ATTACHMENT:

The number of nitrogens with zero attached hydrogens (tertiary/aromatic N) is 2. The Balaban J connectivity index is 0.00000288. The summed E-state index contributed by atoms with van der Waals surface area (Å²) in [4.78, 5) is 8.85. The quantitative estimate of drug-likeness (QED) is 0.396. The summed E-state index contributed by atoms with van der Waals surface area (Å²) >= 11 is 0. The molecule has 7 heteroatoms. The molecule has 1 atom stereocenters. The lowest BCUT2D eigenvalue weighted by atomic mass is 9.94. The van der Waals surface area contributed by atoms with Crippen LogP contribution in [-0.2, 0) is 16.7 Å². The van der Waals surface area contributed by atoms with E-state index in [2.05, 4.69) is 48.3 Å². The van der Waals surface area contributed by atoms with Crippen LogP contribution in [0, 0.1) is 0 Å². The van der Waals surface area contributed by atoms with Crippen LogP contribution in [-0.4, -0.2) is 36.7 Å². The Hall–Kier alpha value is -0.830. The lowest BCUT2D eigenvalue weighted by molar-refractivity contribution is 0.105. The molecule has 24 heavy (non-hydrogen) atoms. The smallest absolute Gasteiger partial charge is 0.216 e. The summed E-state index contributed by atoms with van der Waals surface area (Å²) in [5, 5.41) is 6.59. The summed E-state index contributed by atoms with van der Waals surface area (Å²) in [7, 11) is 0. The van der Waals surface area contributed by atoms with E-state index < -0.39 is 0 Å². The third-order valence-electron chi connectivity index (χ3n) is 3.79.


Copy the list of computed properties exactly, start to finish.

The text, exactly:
The number of nitrogens with zero attached hydrogens (tertiary/aromatic N) is 2. The Balaban J connectivity index is 0.00000288. The summed E-state index contributed by atoms with van der Waals surface area (Å²) in [4.78, 5) is 8.85. The quantitative estimate of drug-likeness (QED) is 0.396. The summed E-state index contributed by atoms with van der Waals surface area (Å²) >= 11 is 0. The molecule has 7 heteroatoms. The molecule has 1 atom stereocenters. The lowest BCUT2D eigenvalue weighted by atomic mass is 9.94. The van der Waals surface area contributed by atoms with Crippen LogP contribution in [-0.2, 0) is 16.7 Å². The van der Waals surface area contributed by atoms with E-state index in [2.05, 4.69) is 48.3 Å². The van der Waals surface area contributed by atoms with Crippen LogP contribution in [0, 0.1) is 0 Å². The van der Waals surface area contributed by atoms with Crippen LogP contribution in [-0.4, -0.2) is 36.7 Å². The Hall–Kier alpha value is -0.830. The lowest BCUT2D eigenvalue weighted by molar-refractivity contribution is 0.105. The molecule has 24 heavy (non-hydrogen) atoms. The smallest absolute Gasteiger partial charge is 0.216 e. The summed E-state index contributed by atoms with van der Waals surface area (Å²) in [5, 5.41) is 6.59. The summed E-state index contributed by atoms with van der Waals surface area (Å²) in [7, 11) is 0. The van der Waals surface area contributed by atoms with E-state index < -0.39 is 0 Å². The third-order valence-electron chi connectivity index (χ3n) is 3.79.